Larry Rubin – New Georgia Encyclopedia

Larry Jerome Rubin published hundreds of poems in literary magazines and four volumes of select verse after moving to Atlanta in 1950. He began a long academic career as an English professor at the Georgia Institute of Technology in 1956.

Although Rubin appeared in several collections of contemporary southern poets, his poems focused on historical imagery and the inner self rather than a particular time or place. Rubin was a self-proclaimed Romantic poet whose inspirations included Emily Dickinson and whose writing included several articles on American Romantic literature.

Larry Rubin
Courtesy of Georgia Institute of Technology, Office of Communications and Public Affairs

Rubin was born in 1930 in Bayonne, New Jersey, the son of Lillian Strongin and Abraham Joseph Rubin. Raised in Miami Beach, Florida, he studied briefly at Columbia University in New York (1949-1950) and earned degrees in journalism (BA, 1951; MA, 1952) and English (Ph.D., 1956) at Emory University in Atlanta. Immediately after receiving his doctorate, he became an instructor at Georgia Tech and eventually became a full professor. After receiving a Smith-Mundt Prize from the US State Department, Rubin taught American Literature during the 1961–62 academic year at Jagiellonian University in Krakow, Poland. He also spent three years abroad as a visiting Fulbright scholar – at the University of Bergen in Norway in 1966-67, at the Free University of West Berlin in 1969-70, and at the University of Innsbruck in 1971-72.

Rubin had already published many poems in literary magazines when “Instructions for Dying” won the Reynolds Lyric Award from the Poetry Society of America in 1961. His first volume of poetry, The old way of the world, appeared in 1962. Its introductory poem, “The Bachelor”, introduced Rubin’s iconic character, the bachelor-poet. In a Faustian vow to life as a solitary artist, he traded the prospect of immortality through his children for a childless life spent conjuring the magic of words. The old way of the world won the Georgia Writers Association’s Literary Achievement Award and Oglethorpe University’s Sidney Lanier Award (named after Georgian poet Sidney Lanier) for a debut collection of poetry.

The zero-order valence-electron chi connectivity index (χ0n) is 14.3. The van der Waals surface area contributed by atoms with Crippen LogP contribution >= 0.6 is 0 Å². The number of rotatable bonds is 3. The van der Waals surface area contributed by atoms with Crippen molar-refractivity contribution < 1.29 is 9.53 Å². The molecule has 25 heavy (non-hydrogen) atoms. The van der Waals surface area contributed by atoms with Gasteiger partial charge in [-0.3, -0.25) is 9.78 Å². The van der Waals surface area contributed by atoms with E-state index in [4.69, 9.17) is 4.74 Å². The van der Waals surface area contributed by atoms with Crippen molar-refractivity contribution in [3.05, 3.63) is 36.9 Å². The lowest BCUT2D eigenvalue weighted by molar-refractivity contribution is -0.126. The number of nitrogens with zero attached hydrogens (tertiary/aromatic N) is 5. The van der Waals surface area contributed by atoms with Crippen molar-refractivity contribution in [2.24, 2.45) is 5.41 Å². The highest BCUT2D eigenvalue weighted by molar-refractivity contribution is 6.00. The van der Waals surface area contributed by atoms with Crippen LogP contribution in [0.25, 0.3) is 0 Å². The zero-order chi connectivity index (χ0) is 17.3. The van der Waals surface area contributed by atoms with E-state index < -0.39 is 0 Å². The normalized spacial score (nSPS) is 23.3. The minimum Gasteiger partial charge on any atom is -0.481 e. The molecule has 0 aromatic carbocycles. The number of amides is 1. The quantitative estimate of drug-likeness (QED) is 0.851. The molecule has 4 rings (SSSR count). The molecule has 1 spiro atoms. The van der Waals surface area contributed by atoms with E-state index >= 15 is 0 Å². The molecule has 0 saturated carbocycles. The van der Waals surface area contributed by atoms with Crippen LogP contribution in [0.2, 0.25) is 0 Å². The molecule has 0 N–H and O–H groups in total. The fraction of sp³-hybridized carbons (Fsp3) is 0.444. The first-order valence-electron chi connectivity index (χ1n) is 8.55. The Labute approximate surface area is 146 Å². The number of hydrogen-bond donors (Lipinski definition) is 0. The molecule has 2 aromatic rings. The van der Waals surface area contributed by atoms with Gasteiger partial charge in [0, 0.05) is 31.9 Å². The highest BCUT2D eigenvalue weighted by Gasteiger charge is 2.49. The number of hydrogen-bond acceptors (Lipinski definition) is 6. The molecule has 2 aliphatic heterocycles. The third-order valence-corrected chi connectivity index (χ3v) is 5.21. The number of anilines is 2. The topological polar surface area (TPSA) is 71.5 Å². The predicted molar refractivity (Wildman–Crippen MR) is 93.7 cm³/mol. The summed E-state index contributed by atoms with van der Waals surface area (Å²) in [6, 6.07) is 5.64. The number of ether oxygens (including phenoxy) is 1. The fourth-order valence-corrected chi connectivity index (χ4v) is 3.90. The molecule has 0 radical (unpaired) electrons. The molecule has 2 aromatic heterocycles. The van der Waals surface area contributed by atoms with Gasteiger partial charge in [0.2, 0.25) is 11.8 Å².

In 1965, the Poetry Society of New Hampshire presented its John Holmes Memorial Award to Rubin for the poem “For Parents, Out of Sight”, one line of which provided the title for his next collection. Thrown into the light (1967) explored the theme of time and its transformation of life and love. The Dixie Council of Authors and Journalists named him Georgia Poet of the Year in 1967 for Thrown into the light and again in 1975 for All my mirrors liehis third book.

All my mirrors lie represented the poet-celibate in middle age, his gaze traversing the various “mirrors” of self reflected in his relations with the living and the dead. The collection included “The Bachelor, as Professor”, for which Rubin received a Lyric Award from the Poetry Society of America in 1973. Unanswered callsRubin’s fourth book, appeared in 1997. In it, he expanded the territory he surveyed in the chapbook All my mirrors lie to include the perspectives of an aging poet facing his accumulated memories and ghosts and looking forward to decay and death.

After retiring from Georgia Tech in 1999, Rubin continued to travel and write. A career member of the College English Association, a professional organization of teachers and researchers, he led the association’s annual poetry workshop. In 2001, the CEA presented Rubin with its Life Membership Award. Emory University holds a collection of Rubin’s papers, which he donated before his death in 2018.

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